Remarkable Ohio

Results for: toledo
Fifth Third Field, 406 Washington Street
Toledo

, OH

Moses Fleetwood Walker was born on October 7, 1856 in Ohio to Moses M. Walker, a physician, and Caroline, a midwife. He attended and played baseball at Oberlin College and the University of Michigan. In 1883, Walker joined the newly formed Toledo Blue Stockings and became the first African American major league ballplayer when Toledo joined the Major League-sanctioned American Association the following year. As a barehanded catcher, his biggest assets were his catching ability, powerful throwing arm, and aggressive base running. He endured racial prejudice from teammates, opponents, and baseball fans, and eventually left to become a writer, inventor, civil rights advocate, and entrepreneur. Walker was elected to the Ohio Baseball Hall of Fame in 1991. He died in 1924 and is buried in Stuebenville, Ohio in the family plot at Union Cemetery.

1416 Nebraska Avenue
Toledo

, OH

Construction for the current St. Anthony Church began in 1890 after the original wood-frame church became too small to serve the steadily growing congregation of Polish immigrants coming into the Toledo area. Completed in 1894, St. Anthony was the second Polish church built in Toledo and became known as the “mother” church for the local Polish community serving as many as 8,000 parishioners piror to the 1970s. The first Mass was celebrated on March 4, 1894. (continued on other side)

8883 Browning Drive
Waterville

, OH

This location was selected in 1936 for a Memorial Home for aged Masons, at the wishes of Otis Avery Browning. Browning, a prominent Toledo businessman, book publisher, civic leader, and Mason, set forth the plans for this Home in a will he prepared in 1922, creating a trust for the Otis Avery Browning Masonic Memorial Fund. His will states, “It is one of the chief purposes of my will, that I may become an instrument, under God’s directing care, in providing for the erection and maintenance of a home for aged people, where they may be properly cared for and with all modern comforts.”

Navarre Park, 1001 White Street
Toledo

, OH

Considered the first citizen of the East Side, Peter Navarre, along with his brother Robert, first settled the land east of the Maumee River in 1807. A fur trader by profession, Navarre was experienced in wilderness survival and had a deep understanding of Native American life. He died on March 20, 1874, and was buried at Mt. Carmel Cemetery across the river from his beloved East Toledo. In 1922, the City of Toledo declared September 9th Peter Navarre Day, an official city holiday. This marker commemorates the 200th anniversary of the founding of East Toledo.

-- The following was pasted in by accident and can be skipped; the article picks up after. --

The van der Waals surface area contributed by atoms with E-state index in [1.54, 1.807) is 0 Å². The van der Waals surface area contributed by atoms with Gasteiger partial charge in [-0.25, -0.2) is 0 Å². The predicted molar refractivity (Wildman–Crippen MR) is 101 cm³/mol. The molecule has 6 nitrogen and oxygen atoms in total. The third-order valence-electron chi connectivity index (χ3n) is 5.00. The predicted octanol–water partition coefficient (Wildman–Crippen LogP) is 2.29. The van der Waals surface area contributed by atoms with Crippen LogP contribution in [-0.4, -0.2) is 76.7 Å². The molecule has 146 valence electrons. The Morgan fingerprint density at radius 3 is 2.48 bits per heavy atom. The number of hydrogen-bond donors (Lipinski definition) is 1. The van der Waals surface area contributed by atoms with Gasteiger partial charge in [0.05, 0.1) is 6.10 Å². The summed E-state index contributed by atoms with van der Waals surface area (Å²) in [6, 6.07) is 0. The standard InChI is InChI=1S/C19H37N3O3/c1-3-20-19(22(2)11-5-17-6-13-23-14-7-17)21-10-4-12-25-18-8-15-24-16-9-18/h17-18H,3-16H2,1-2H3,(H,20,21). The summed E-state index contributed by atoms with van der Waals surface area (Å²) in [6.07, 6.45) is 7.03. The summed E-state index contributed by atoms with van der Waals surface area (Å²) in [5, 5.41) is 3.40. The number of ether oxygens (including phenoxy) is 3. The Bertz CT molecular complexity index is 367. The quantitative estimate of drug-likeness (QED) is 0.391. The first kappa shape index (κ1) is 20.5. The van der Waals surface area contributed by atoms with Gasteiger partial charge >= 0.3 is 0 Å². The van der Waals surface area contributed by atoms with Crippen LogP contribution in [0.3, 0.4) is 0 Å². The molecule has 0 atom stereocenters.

13410 Airport Hwy
Swanton

, OH

Here in the Oak Openings Region of northwest Ohio, some of the last Ottawa villages in Ohio lined the banks of Swan Creek during the 1830s. These Native Americans were led by Chief Ottokee (Autokee), a descendant of Pontiac, and half brother to another Ottawa Chief named Wauseon. Known for being honest and friendly, Ottokee was the last Ottawa chief in the Maumee Valley, for years refusing to go when the last of his people were removed to lands west of the Mississippi River.

2501 River Rd
Maumee

, OH

For nearly a century, this 98-acre site was occupied by an orphanage that, over the years, cared for several thousand destitute children. Founded in nearby Toledo in 1867 as the Protestant Orphan’s Home, the orphanage became the Lucas County Children’s Home shortly after it was relocated to this former farmland in 1887. It was renamed the Miami Children’s Center in 1960 before closing permanently in 1986. The main campus, across the River Road, was sold for residential use. The playground, on this side of the road, originally connected to the main campus by a tunnel, was given to the Maumee school system in 2004 as the site for the current Ft. Miami Elementary School. On these grounds, the laughter of a new generation of children at play is being heard once more….a fitting tribute to the disadvantaged boys and girls who formerly lived here.

Mercy College of Ohio, 2221 Madison Avenue
Toledo

, OH

In late 1911, the Right Reverend Joseph Schrembs, Toledo’s first Bishop, corresponded with Sister Mary Bernardine McMullen and two companions, Sister Mary Anthony McMullen and Sister Mary DeChantel Lyons, and asked them to come to Toledo to establish the second of three Catholic hospitals in the new diocese. Land was purchased in 1916 on the corner of Madison Avenue and 23rd Street to build what would become a seven-story hospital. Noted Chicago architect, Meyer J. Sturm, was hired to design and construct the hospital using up-to-date methods of hospital construction. Costing approximately $300,000, Mercy Hospital of Toledo was completed in 1918. Bishop Schrembs dedicated and blessed the hospital on June 21 in a grand ceremony involving clergy of the diocese and the Mercy Hospital Guild as guests of honor.

Just S of 5519 Main Street
Sylvania

, OH

Sylvania was once the headquarters for the Toledo and Western Railway, an electric interurban line that provided service between Toledo and Pioneer with a branch line to Adrian, Michigan. Construction began here in 1900 with planning and specifications set to steam railroad standards. With completion of rails, a powerhouse, maintenance facilities, and offices, the Toledo and Western Railway Company was soon in the business of providing freight and passenger service and was especially competitive as it owned more freight engines than most interurban lines. Operating an electric interurban line also meant that the company had the ability to provide electricity to people living in Sylvania and to other communities and property owners living along the line’s right-of-way. Besides freight, passengers, and electricity, Toledo and Western also provided postal service, one of the first interurban lines to do so. [continued on other side]